Unspoken Groanings

From Romans 8: “. . . as many as are being led in spirit of God, these are sons of God. For you did not get a spirit of slavery again, into fear, but you got a spirit of son-placement, in which we are crying, “Papa, Father!” The same spirit is testifying together with our spirit, that we are offspring of God. Yet if we are offspring, we are also lot-appropriators, lot-appropriators indeed of God, yet joint lot-appropriators of Christ, if we are suffering together that we may also be glorified together. For I am reckoning that the sufferings of the season now, are not worthy toward the glory about to be revealed into us. For the prospect of the creation is awaiting the revealing of God’s sons. For the creation was subjected to the vanity, not voluntarily, but because of the one subjecting it, on an expectation, that the same creation shall also be freed, from the slavery of the corruption, into the freedom of the glory of the God’s offspring. For we have perceived that all the creation is groaning and travailing until now. Yet not only it, but we also, having the first fruit of the spirit, we ourselves also are groaning in ourselves, awaiting son-placement, the deliverance of our body. For in the expectation, we were saved. Yet an expectation being observed, is not an expectation. For is anyone expecting what he is observing? Yet if we are expecting what we are not observing, we are awaiting it through endurance. Yet similarly, the same spirit is also jointly supporting us in our weakness. For what we should be praying, according to what must be, we have not perceived. But the spirit itself is pleading over us, in unspoken groanings. The one searching the hearts, yet, has perceived what the spirit’s disposition is, that it is pleading, in accord with God, over holy ones. Yet we have perceived, that to the ones loving God, all is working together into good . . .”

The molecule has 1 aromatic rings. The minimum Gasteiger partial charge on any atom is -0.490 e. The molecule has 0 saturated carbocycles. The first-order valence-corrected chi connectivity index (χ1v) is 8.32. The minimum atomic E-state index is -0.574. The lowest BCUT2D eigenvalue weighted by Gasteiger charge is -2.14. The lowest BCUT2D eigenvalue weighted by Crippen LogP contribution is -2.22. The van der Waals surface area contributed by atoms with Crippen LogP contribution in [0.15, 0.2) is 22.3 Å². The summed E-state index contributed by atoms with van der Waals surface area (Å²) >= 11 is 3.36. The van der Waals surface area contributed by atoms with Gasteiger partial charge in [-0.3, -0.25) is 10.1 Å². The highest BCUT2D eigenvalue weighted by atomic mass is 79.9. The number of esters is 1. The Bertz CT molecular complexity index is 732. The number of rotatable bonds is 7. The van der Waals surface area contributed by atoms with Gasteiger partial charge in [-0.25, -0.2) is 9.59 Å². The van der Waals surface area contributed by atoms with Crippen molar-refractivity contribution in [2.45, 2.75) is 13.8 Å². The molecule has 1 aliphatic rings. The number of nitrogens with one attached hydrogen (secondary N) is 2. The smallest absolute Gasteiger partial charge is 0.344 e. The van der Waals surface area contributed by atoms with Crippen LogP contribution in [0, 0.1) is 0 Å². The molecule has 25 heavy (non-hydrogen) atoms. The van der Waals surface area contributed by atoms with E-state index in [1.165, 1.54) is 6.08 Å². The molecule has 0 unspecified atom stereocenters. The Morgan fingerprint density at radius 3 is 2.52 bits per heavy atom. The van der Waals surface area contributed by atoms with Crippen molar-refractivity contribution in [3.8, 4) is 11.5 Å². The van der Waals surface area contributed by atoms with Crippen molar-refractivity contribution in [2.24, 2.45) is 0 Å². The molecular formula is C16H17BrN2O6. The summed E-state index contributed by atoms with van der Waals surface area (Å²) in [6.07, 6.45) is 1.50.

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5 thoughts on “Unspoken Groanings

  1. The use of the word appropriator is intriguing. How did you decide on that word instead of the KJV “heirs”? From what I can see on the definition or appropriator, it defines someone who takes something for themselves. We did not take anything from God – He gave it all to us. So I am curious about this word usage.

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    1. I see your difficulty here, because looking up the definition of “appropriate”, it can mean to take possession, even without permission. The ultra-literal translation I work from actually says LOT-APPROPRIATOR. The Concordant Literal Translation says “allotment enjoyer”. Property is “appropriated”, possessed and enjoyed, whether we buy it or it’s given to us. A helpful picture here is the farm property that was distributed by casting lots in Israel. The property itself was called a “lot”, because it resulted from “casting the lot”, which was actually the drawing of a pebble from a bag, I’ve heard. And then the lot was appropriated by the appointed appropriator. He took possession and enjoyed it. But a “lot” can also be understood as our “lot in life”, whatever it is God has given us, such as our “whole lotted spirit and soul and body” mentioned in 1 Thessalonians 5:23. Perhaps “lot-enjoyer” would be a better rendition for unfamiliar readers, but I like to leave “appropriator” there, for the times I notice “appropriate” in other contexts. It helps me better understand what the original Greek meant, when I see the same words consistently appearing in different contexts and they aren’t crosswired. Crosswiring is where a Greek word is translated one way here, and quite differently in another passage. Does this make sense?

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      1. So the “lot” in this case would be our adoption into the family of God, which Jesus has appropriated for us, thus becoming co-owners of the contents of His will (which is the Word and all it’s promises)? lot-appropriators = co-owners = heirs?

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  2. Yes, that’s a good way to think of it, as long as it’s helpful to you, although I’ve never seen the word “heirs” or “inheritance” in the ultra-literal translation I use. Someone could inherit a lot-appropriation that formerly belonged to their father, but it usually doesn’t happen until the father is dead. Our lot-appropriation, however, includes not only all the Father has, but the Father himself, he being very alive. It seems, one way we might appropriate is to ask. But eventually he starts pouring so much our way, the appropriating is a spontaneous enjoyment full of thanks. Also, according to Ephesians 1:18, our God and Father has a “lot-appropriation” in us, the holy ones. From whom did he “inherit” this? Jesus died, but now he’s alive too, very alive! 🙂

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